Sikhs are suing the US Marine Corps for the right to wear their turbans and beards

Sikhs are suing the US Marine Corps for the right to wear their turbans and beards

In a lawsuit filed Monday in the US District Court for the District of Columbia, attorneys for Capt. Sukhbir Singh Toor and three potential recruits allege that the Marine Corps refuses to allow men to keep beards during Most overseas deployments require them to remove their turbans and beards during recruit training. Many Sikhs wear a turban and do not cut their hair or shave their beards as an outward commitment to their faith.

The Marine Corps has said that strict grooming standards are in place to ensure uniformity and safety. But Toor’s lawyers, Milaap Singh Chahal, Aekash Singh and Jaskirat Singh argue that the standards are unevenly applied and violate men’s religious rights, and say accommodations granted by other branches of the US military have shown that Sikhs they can serve and maintain their articles of faith without problem.

“Claims that recruits can prove their allegiance to country and comrades only by betraying the sacred promises they have made to God are precisely what the Religion Clauses of the First Amendment were designed to prevent,” the attorneys in the lawsuit say. demand.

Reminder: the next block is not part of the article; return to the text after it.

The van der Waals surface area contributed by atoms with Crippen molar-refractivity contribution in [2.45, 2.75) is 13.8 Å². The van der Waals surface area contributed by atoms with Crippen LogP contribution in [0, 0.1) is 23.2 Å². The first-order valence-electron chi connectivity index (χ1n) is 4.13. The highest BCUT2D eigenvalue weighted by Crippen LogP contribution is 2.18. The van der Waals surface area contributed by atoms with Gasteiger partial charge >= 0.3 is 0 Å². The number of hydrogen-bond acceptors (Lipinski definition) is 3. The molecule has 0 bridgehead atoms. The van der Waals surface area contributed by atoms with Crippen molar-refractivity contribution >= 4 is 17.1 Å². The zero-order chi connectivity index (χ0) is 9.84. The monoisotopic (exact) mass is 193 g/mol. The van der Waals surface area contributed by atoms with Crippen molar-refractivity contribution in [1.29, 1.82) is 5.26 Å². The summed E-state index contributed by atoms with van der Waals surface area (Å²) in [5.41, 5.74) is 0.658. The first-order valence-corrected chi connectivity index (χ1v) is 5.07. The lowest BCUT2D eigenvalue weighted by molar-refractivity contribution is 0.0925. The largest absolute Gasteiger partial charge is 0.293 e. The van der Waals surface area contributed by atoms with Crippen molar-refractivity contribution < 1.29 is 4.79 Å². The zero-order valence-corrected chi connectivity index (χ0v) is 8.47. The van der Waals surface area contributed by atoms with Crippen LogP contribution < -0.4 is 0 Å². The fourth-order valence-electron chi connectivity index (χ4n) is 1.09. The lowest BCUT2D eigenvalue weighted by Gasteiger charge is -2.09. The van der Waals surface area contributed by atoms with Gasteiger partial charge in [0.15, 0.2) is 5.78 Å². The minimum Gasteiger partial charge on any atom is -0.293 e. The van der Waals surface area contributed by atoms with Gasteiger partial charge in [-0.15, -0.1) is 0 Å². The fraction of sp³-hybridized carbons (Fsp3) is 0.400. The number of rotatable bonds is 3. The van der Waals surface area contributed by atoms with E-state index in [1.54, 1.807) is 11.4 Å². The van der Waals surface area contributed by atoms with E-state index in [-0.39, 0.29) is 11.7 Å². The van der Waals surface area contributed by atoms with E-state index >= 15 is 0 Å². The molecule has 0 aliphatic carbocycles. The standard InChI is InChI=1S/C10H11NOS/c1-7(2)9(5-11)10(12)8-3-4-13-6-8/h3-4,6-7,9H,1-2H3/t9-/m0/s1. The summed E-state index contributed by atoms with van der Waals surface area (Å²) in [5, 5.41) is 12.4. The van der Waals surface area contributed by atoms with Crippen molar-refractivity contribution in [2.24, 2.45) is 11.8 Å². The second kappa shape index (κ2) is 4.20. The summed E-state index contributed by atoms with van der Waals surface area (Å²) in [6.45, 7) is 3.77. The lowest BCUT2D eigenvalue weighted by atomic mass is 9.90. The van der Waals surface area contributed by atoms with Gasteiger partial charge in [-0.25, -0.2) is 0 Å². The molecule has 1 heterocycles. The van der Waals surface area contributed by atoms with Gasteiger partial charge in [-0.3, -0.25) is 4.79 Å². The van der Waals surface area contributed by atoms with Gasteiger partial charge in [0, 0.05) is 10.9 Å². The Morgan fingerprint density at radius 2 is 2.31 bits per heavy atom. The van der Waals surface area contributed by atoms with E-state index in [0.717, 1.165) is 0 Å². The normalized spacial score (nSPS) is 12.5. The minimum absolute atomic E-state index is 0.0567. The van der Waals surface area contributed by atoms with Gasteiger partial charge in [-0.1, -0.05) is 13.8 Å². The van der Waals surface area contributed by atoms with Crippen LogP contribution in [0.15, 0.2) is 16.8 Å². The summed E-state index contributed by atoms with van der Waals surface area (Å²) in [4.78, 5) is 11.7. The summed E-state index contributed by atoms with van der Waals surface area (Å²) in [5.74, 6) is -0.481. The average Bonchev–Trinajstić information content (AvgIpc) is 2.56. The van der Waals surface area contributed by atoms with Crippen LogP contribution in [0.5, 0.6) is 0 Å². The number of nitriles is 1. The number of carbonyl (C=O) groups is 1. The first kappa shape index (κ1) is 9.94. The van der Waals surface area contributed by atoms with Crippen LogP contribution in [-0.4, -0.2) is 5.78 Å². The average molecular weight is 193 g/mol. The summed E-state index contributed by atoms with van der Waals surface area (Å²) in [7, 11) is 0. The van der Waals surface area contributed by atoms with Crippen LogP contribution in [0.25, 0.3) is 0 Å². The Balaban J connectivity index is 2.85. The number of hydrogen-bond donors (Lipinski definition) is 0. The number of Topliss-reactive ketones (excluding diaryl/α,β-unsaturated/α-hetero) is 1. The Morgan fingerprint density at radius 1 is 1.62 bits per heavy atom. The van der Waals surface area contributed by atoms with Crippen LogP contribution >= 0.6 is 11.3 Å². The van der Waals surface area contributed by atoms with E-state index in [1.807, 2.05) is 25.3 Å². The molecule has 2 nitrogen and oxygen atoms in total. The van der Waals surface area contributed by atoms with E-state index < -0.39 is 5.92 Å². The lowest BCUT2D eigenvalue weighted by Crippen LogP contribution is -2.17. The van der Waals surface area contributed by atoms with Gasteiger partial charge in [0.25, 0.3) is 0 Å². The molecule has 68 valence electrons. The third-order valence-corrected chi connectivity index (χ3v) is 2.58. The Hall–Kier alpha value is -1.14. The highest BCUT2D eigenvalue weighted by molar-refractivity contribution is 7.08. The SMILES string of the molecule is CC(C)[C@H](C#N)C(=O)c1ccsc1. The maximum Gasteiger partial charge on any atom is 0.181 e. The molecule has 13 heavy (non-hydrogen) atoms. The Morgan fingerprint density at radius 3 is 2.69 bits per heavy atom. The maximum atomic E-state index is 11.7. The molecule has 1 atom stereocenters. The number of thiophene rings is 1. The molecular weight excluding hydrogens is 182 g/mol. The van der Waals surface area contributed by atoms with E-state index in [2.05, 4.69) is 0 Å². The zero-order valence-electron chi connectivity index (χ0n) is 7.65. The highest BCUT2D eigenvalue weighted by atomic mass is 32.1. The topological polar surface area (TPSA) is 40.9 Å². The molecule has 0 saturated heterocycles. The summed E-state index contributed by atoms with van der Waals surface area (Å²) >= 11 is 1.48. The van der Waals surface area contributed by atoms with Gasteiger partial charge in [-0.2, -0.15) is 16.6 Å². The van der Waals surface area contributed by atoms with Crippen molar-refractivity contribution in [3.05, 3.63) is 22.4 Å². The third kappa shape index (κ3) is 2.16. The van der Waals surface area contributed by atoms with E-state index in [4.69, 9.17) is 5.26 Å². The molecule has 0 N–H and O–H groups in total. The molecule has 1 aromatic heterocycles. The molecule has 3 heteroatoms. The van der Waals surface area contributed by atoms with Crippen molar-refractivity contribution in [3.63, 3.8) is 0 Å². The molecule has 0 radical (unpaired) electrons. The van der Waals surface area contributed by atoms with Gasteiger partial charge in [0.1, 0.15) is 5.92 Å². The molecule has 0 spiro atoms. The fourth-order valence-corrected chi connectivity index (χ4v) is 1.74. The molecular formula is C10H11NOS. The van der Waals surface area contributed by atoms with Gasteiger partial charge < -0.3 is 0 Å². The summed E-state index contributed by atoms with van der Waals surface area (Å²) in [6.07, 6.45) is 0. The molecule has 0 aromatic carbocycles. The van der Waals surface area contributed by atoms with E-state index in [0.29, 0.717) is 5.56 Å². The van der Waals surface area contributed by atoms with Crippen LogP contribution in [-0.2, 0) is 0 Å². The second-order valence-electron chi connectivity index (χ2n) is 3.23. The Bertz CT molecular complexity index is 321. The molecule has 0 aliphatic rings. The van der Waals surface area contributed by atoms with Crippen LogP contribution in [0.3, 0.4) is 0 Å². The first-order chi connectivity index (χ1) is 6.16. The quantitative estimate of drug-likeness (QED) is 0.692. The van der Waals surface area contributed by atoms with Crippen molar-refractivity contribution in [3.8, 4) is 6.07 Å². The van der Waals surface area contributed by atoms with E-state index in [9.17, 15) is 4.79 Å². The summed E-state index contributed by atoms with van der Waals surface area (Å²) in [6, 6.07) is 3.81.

The Marine Corps directed questions about the lawsuit to the Justice Department, which declined to comment for this story.

‘He basically can’t deploy‘

Toor, who currently serves as a field artillery officer in Twentynine Palms, Calif., made the decision to cut his hair and shave his beard when he joined the Marine Corps in 2017 to comply with force policies, according to the demand. Once selected for promotion in 2021, he requested a religious accommodation that would allow him to keep his turban and beard.

The Marine Corps responded to Toor’s request “‘sometimes,’ but with exceptions and caveats that make accommodations meaningless,” the suit says. Initially, she was allowed to keep his hair, but was prohibited from wearing a turban while he was performing ceremonial duties or combat zones. He was allowed to wear a beard only when he was not deployed or “subject to deployment at short notice.”

Toor appealed that decision, and the Marine Corps eventually allowed him to wear his articles of faith during ceremonial functions. Still, as it stands, he cannot wear a turban and beard while deployed to areas where he could face hostile fire or imminent danger pay, according to the suit, a list of 39 countries that includes Israel, Uganda and Turkey.

“When you think about the restrictions that are still placed on her accommodation right now, she basically can’t be deployed,” Giselle Klapper, senior attorney for The Sikh Coalition, told CNN. “He is a field artillery officer – the nature he was trained to be is to deploy, so that extremely limits his career. He now himself he is on the bench ».

Milaap Singh Chahal, Aekash Singh and Jaskirat Singh, the three potential recruits, requested religious accommodations last year, according to the suit. They were granted partial accommodation similar to Toor’s, and were also told that they would have to shave their beards and remove their turbans during the training camp.

“There’s a perception that you can pack your Sikh faith in a suitcase and then take it out after basic training and frankly that’s not how it works,” Amandeep Sidhu, another lawyer representing the four men, told CNN. “That is not the way the Sikh faith works. It’s not the way the laws that apply to the Marine Corps work.”